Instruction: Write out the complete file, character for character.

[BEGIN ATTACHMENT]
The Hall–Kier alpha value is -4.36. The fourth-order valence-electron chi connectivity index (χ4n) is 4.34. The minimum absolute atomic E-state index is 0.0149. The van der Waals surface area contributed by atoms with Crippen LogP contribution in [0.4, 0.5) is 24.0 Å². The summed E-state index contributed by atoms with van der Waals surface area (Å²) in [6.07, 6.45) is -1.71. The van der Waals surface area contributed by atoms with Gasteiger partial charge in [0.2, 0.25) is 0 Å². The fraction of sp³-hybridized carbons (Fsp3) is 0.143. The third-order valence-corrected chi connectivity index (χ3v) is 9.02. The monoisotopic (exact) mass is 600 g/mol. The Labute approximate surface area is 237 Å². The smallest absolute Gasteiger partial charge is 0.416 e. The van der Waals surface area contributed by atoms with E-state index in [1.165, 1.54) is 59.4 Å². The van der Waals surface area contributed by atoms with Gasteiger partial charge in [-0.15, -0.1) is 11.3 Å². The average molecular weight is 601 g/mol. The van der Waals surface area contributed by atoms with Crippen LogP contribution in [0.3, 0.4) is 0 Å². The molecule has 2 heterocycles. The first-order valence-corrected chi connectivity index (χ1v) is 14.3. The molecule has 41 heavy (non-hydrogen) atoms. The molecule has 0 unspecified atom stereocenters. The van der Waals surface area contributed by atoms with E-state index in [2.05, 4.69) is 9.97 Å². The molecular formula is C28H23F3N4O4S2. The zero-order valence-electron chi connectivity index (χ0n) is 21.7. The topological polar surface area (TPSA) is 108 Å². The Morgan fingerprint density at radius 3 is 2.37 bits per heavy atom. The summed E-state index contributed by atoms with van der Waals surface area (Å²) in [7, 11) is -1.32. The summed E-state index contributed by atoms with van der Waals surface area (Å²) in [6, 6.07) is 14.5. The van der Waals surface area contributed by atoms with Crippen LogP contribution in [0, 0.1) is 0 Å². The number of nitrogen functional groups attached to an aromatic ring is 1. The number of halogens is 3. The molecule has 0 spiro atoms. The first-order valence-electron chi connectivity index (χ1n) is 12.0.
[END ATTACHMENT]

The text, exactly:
The Hall–Kier alpha value is -4.36. The fourth-order valence-electron chi connectivity index (χ4n) is 4.34. The minimum absolute atomic E-state index is 0.0149. The van der Waals surface area contributed by atoms with Crippen LogP contribution in [0.4, 0.5) is 24.0 Å². The summed E-state index contributed by atoms with van der Waals surface area (Å²) in [6.07, 6.45) is -1.71. The van der Waals surface area contributed by atoms with Gasteiger partial charge in [0.2, 0.25) is 0 Å². The fraction of sp³-hybridized carbons (Fsp3) is 0.143. The third-order valence-corrected chi connectivity index (χ3v) is 9.02. The monoisotopic (exact) mass is 600 g/mol. The Labute approximate surface area is 237 Å². The smallest absolute Gasteiger partial charge is 0.416 e. The van der Waals surface area contributed by atoms with E-state index in [1.165, 1.54) is 59.4 Å². The van der Waals surface area contributed by atoms with Gasteiger partial charge in [-0.15, -0.1) is 11.3 Å². The average molecular weight is 601 g/mol. The van der Waals surface area contributed by atoms with Crippen LogP contribution in [0.3, 0.4) is 0 Å². The molecule has 2 heterocycles. The first-order valence-corrected chi connectivity index (χ1v) is 14.3. The molecule has 41 heavy (non-hydrogen) atoms. The molecule has 0 unspecified atom stereocenters. The van der Waals surface area contributed by atoms with E-state index in [2.05, 4.69) is 9.97 Å². The molecular formula is C28H23F3N4O4S2. The zero-order valence-electron chi connectivity index (χ0n) is 21.7. The topological polar surface area (TPSA) is 108 Å². The Morgan fingerprint density at radius 3 is 2.37 bits per heavy atom. The summed E-state index contributed by atoms with van der Waals surface area (Å²) in [7, 11) is -1.32. The summed E-state index contributed by atoms with van der Waals surface area (Å²) in [6, 6.07) is 14.5. The van der Waals surface area contributed by atoms with Crippen LogP contribution in [0, 0.1) is 0 Å². The number of nitrogen functional groups attached to an aromatic ring is 1. The number of halogens is 3. The molecule has 0 spiro atoms. The first-order valence-electron chi connectivity index (χ1n) is 12.0.